The Meaning of SAOC
There, we sat. In this beautiful parlor of a Brooklyn brownstone, where original rich wood paneling contrasted with the sleek modern marble lines, eight of us Woodrow Wilson graduate students joined Woody Woo alumni of color to do what Woos do best. Eat. And talk. We trekked from Princeton on a (finally) warmer—but drizzly day—to the home of a Woody Woo alumna of color, who wanted us to meet established leaders actively engaged in lifting communities of color and to share our experiences with each other. We moved elegantly through our conversations, deftly moving from a cerebral economic discussion on technological progress and the “hallowing out” effects to the lessons of leadership, and how our identities inform these lessons. In this brilliant Brooklyn brownstone, we did what Woos do best. Eat. And talk.
This moment belongs to a larger narrative at the Woodrow Wilson School, steeped in the Students and Alumni of Color (SAOC) Symposium that has been a fabric of student life at the WWS for almost two decades. SAOC brings together WWS alumni and students to support the social and political development of communities of color by harnessing our role as policymakers to affect positive change in our communities.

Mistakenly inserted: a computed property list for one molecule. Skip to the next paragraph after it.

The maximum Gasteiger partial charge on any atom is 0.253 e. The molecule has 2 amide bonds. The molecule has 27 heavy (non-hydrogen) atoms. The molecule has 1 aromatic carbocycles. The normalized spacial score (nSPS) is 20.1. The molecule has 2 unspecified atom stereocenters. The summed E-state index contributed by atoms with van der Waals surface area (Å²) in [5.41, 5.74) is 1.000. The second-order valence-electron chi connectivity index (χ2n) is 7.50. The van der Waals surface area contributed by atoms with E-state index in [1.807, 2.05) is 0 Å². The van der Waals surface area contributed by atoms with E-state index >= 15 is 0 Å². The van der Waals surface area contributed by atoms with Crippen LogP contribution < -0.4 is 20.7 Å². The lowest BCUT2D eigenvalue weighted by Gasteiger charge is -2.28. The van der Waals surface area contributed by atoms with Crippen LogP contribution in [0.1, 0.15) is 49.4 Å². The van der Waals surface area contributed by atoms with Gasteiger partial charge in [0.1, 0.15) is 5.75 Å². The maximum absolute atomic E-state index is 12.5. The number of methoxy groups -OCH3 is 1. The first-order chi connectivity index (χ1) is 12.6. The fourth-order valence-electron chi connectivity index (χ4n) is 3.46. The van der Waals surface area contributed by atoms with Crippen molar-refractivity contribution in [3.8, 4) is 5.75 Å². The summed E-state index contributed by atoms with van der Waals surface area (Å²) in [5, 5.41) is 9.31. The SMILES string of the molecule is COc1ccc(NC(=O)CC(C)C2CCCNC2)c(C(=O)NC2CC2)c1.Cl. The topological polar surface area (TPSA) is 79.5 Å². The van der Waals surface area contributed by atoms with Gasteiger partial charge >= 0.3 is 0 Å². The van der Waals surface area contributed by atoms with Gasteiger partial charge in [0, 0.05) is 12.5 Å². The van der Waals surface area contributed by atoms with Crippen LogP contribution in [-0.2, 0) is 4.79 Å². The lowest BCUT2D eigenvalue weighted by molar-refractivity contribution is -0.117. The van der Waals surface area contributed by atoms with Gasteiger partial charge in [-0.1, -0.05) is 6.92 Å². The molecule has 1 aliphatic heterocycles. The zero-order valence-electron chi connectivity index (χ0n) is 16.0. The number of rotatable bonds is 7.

I came to the Woodrow Wilson School in 2012 ready to take on the new challenges of the
infamously quantitative curriculum--the economics, statistics, and econometrics that I had avoided as an undergraduate in my career. I also recognized how different this experience would be as an Asian American who grew up in California and went to a large, public institution. Diversity there met seeing familiar faces who understood the feeling of otherness, and who could lend support to each other in trying times—ironically, diversity there emphasized similarity in the face of adversity.
This time, I knew it would be different. A small intimate class that affords us access to unimaginable resources also means that we may not always see that familiar face. But in the midst of the challenging first semester, I drew inspiration at SAOC from our alumni who traveled great distances to mentor current students of color and to tell us, “You’re here for a reason. It wasn’t a mistake. And we’re here to help you get through it.” For me, SAOC means building a strong community for students of color and transcending familiarity in favor of a fervent shared pursuit to lift our communities from persistent inequities by using our training as policymakers to affect sustained change.
As we made our way back to Princeton, I felt re-energized, prepared to cross the finish line to graduation. After all, we’re here for a reason. It wasn’t a mistake.